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Six seek seats on Waynesboro school board

April 29, 2009|By JENNIFER FITCH

WAYNESBORO, Pa. -- Six people are vying for four open seats on the Waynesboro Area School Board in the May 19 primary election.

Waynesboro-area voters select school board candidates by region. Incumbent Leland Lemley, a Republican, is running unopposed in the North End, but there are contested races in the Borough of Waynesboro and Washington Township.

In the borough, political newcomers Bonnie Bachtell, Stephanie Kober and Brenda Lucas are running for two open positions. Two current board members from the borough, John Fitz and Chris Devers, decided not to seek another four-year term.

Gregory Ochoa was appointed to a vacant Washington Township seat in January. He's running for a full term, as is challenger Chris Lind.

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Borough



Bachtell, 62, of Reservoir Avenue, said her experiences as a retired kindergarten teacher prepared her to serve on the school board. She highlighted her knowledge of curriculum writing as well as service with organizations such as Waynesboro Area Human Services, Renfrew Institute and Waynesboro Day Care Center.

"I want the children of the Waynesboro area to receive the best education to enable them to achieve success in whatever areas their life may take them," said Bachtell, a Democrat. "I also believe in the importance of the school board maintaining a conservative and effective budget."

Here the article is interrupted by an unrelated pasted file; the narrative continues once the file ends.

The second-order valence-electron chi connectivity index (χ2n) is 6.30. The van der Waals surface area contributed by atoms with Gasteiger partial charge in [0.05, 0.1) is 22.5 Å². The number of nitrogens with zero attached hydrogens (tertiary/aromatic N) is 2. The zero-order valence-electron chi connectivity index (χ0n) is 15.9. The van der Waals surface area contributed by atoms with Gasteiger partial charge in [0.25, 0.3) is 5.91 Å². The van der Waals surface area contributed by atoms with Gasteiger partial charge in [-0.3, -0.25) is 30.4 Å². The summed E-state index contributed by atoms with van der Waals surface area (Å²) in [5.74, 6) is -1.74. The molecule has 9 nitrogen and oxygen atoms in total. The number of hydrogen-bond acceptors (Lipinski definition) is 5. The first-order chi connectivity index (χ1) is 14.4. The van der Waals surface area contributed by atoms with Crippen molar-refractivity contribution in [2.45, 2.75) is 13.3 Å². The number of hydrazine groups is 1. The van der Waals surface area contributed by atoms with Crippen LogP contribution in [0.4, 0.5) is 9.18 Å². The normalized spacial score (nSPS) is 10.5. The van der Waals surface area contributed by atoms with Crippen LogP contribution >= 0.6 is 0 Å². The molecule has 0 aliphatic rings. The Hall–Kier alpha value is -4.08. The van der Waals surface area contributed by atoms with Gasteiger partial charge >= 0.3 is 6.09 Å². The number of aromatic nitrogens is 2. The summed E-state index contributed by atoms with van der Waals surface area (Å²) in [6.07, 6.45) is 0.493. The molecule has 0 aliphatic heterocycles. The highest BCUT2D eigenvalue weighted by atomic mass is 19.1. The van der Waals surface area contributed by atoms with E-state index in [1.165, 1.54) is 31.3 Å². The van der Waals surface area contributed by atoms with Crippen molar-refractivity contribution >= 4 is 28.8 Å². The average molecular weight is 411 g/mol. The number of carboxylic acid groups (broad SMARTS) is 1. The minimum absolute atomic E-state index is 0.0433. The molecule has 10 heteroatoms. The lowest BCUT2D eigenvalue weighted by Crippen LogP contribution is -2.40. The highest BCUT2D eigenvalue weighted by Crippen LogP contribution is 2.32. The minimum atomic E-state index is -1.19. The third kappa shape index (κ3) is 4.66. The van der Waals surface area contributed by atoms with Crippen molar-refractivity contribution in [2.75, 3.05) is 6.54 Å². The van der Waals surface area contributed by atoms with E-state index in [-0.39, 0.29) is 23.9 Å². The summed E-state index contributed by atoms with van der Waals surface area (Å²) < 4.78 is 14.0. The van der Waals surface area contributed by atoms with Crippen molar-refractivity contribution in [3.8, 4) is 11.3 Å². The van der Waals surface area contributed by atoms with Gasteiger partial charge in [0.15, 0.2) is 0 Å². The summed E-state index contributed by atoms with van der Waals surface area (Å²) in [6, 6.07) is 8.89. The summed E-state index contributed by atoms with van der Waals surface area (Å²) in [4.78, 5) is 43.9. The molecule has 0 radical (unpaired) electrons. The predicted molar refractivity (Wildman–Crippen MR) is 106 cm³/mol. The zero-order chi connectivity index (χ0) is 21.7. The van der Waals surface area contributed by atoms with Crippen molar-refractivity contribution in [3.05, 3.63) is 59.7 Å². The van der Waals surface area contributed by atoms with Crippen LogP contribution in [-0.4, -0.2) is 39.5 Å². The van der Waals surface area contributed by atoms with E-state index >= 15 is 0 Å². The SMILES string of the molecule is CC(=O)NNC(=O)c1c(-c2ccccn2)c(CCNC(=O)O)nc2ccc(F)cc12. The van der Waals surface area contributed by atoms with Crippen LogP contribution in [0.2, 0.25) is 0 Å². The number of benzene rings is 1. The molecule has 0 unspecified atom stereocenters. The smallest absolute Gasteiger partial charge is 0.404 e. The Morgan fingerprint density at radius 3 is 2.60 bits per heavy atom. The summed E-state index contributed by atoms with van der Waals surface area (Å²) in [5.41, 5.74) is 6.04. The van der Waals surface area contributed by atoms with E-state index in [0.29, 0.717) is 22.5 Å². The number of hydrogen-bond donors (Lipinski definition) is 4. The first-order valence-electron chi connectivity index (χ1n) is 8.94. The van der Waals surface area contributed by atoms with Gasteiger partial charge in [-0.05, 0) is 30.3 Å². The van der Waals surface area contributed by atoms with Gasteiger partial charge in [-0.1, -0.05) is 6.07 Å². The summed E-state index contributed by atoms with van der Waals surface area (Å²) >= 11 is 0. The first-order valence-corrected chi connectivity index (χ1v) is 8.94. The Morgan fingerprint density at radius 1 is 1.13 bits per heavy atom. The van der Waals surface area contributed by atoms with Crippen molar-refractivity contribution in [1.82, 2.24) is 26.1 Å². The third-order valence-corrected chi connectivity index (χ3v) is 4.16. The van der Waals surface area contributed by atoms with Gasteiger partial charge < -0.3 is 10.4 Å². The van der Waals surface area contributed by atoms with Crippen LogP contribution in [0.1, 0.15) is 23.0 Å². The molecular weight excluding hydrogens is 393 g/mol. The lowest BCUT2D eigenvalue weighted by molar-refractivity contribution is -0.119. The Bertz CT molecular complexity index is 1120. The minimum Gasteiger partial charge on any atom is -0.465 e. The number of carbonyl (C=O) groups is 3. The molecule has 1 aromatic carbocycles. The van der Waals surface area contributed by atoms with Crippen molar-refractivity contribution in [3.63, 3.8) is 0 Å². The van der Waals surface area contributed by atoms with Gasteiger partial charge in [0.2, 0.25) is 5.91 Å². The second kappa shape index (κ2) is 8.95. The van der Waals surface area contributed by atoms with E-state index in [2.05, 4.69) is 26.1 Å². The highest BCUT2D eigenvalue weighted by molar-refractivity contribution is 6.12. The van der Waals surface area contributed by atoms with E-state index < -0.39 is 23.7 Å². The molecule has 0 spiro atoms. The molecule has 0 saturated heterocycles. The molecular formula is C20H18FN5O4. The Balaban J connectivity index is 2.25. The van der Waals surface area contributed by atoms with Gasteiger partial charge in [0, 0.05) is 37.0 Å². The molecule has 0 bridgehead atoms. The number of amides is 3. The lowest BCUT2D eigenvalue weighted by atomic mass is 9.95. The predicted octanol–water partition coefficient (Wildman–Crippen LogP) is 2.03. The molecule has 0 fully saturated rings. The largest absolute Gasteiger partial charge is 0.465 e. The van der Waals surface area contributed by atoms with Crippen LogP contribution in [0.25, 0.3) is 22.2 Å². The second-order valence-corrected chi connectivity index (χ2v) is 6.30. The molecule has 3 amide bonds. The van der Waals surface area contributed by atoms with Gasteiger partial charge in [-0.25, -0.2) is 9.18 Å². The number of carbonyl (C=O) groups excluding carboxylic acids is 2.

Kober, 37, of Clayton Avenue, might be better known to Renfrew Institute participants as "Firefly." She teaches environmental and historical programs to elementary school children.

"I have gained valuable experience as a substitute teacher in Waynesboro and have taught in each of the elementary schools, the middle school and the high school," said Kober, a Democrat. "However, my greatest qualification for candidacy is that I'm a concerned parent of two children in the school district."

Lucas, 47, of North Grant Street, said she decided to run for school board in hopes of working as a liaison between students, teachers, parents and the community. One of her children graduated from the high school in 2000 and the other is in ninth grade.

"My goal is to assist the board in making better decisions to benefit students, while balancing the needs of our community," said Lucas, a Democrat. "I think I can bring a level of innovation and new thinking to the school board."

Township



Lind, 53, of Longwood Drive, said current economic conditions prompted him to seek a school board seat, saying "financial expertise and new ideas" are needed to effectively manage public expenditures. Lind touted his accounting experience.

"Imposing more taxes or incurring more debt will not make our schools better," said Lind, a Republican. "But in our district, this seems to be the track record of the past few years."

Ochoa, 42, of Oxford Circle, said he should be elected because he has experience with major budgets, leadership experience and children in the school district. He also said it's important for school board members to be visible in the community and schools.

"I have numerous years of community and school volunteer experience, and as a result, I am committed to reaching out to community, parent and school groups to better understand the issues facing our district," said Ochoa, a Democrat.

All of the candidates cross-filed, so they will appear on both the Democratic and Republican ballots on May 19.

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